Wednesday, September 5, 2012

Why Metamorphosis?

A friend sent me a thought provoking article titled How Did Insect Metamorphosis Evolve? from Scientific American.  When you consider that everything an organism does uses some of its precious energy, something like metamorphosis doesn't initially make sense.

Incomplete metamorphosis *
First, consider what is involved in metamorphosis.  Incomplete metamorphosis refers to the process that insects such as grasshoppers, stick insects and a number of other species go through to grow.  It begins as an egg with a nymph emerging, undergoing molts while resembling the parent, although lacking the final stages of adulthood such as sexual organs and in many cases, complete wings.

Complete Metamorphosis begins as an egg which produces the larva.  After multiple molts, the larva pupates and emerges as a completely different organism, both in appearance and function.  Think of the caterpillar pupating and the butterfly emerging.

Complete metamorphosis *
Complete metamorphosis requires a lot of energy.  Any time an animal or plant expends energy, such as a deer growing horns or honey locust producing long thorns we assume that it had some advantage to the organism.  

The article above discusses the theories of how metamorphosis evolved.  At the last, it answers my question of "why bother to change forms?" Why curl up in a dormant state, wrapping the body in silk and then transform into a totally different body, frequently with not only different structures but even changing food sources such as changing from a herbivore to a predator?  There must be some survival value.  As the article states, "Metamorphosis was so successful that, today, as many as 65 percent of all animal species on the planet are metamorphosing insects."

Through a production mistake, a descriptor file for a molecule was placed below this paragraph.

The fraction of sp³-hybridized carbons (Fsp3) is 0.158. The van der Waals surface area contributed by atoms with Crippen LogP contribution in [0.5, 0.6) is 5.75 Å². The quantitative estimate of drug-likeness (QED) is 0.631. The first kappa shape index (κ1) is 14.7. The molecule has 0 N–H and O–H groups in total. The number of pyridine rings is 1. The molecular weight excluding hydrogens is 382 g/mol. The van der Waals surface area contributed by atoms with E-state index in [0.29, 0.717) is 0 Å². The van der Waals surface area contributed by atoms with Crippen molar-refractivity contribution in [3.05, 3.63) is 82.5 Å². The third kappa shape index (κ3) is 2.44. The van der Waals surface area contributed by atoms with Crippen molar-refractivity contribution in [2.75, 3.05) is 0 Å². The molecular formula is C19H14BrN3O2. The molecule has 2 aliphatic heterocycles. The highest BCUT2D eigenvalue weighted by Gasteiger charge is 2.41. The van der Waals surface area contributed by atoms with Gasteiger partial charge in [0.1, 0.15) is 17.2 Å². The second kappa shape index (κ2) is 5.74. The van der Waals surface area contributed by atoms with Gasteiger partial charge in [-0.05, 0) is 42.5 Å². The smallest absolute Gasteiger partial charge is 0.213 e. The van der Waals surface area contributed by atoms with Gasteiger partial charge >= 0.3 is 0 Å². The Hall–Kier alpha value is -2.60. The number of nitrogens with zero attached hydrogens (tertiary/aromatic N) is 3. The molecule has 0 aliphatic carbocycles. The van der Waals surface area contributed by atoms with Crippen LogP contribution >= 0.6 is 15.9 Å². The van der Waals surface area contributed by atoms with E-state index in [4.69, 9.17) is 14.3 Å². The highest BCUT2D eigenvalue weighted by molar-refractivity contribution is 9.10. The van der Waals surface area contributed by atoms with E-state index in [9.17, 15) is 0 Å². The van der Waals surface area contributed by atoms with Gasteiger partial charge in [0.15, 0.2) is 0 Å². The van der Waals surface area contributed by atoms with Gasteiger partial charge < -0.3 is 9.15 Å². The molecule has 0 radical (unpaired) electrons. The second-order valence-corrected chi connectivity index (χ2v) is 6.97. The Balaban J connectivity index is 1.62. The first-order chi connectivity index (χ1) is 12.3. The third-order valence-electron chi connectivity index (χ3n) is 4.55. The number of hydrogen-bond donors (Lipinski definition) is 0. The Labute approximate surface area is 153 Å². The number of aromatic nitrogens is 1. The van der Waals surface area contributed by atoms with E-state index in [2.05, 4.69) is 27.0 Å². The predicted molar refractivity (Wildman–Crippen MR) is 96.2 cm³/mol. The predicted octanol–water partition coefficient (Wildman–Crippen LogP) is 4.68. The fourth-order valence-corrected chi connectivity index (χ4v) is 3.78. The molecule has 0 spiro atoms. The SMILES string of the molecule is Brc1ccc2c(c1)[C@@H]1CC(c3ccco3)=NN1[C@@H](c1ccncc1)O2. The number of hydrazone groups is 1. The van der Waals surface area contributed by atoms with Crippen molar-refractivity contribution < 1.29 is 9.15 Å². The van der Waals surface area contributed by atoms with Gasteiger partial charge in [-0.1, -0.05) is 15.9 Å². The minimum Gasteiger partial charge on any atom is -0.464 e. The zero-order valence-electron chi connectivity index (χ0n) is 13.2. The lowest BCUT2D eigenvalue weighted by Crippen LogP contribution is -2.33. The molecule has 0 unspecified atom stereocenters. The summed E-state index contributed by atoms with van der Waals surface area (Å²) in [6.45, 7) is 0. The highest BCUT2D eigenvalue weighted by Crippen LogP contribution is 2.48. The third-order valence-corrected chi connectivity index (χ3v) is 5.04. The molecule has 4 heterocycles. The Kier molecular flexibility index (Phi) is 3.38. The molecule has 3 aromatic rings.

So what is the advantage to metamorphosis?  Here is the answer in their words:
"The primary advantage of complete metamorphosis is eliminating competition between the young and old. Larval insects and adult insects occupy very different ecological niches. Whereas caterpillars are busy gorging themselves on leaves, completely disinterested in reproduction, butterflies are flitting from flower to flower in search of nectar and mates. Because larvae and adults do not compete with one another for space or resources, more of each can coexist relative to species in which the young and old live in the same places and eat the same things. Ultimately, the impetus for many of life's astounding transformations also explains insect metamorphosis: survival."
 Unfortunately this doesn't answer my last question- why does the honey locust still have thorns?

Thanks to Kevin Firth
*  Drawings from MuseumVictoria.com 

2 comments:

  1. After reading this article I noticed some overlooked points that the author either omitted or didn't take into account. Such as, in evolution (natural selection) there is NEVER any forethought as to the conciquinces of one's actions but rather reactions to current situations in an attempt to survive. So why would any organism comitt cell death to itself, which is what happens during metomorphis, unless it KNEW the outcome of it's actions? Also, at the rate insects die (short life span) when did it have enough time to elvolve such a complex system as metamorphis since until that point there would be no reproduction organs in the catapillar? How long did take for the reproduction organs to elvolve? Thanks for the thought proviking ideas, but many questions still remain unaswered.

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  2. I like your post here,how long did take it.
    Thanks for sharing your post here :)



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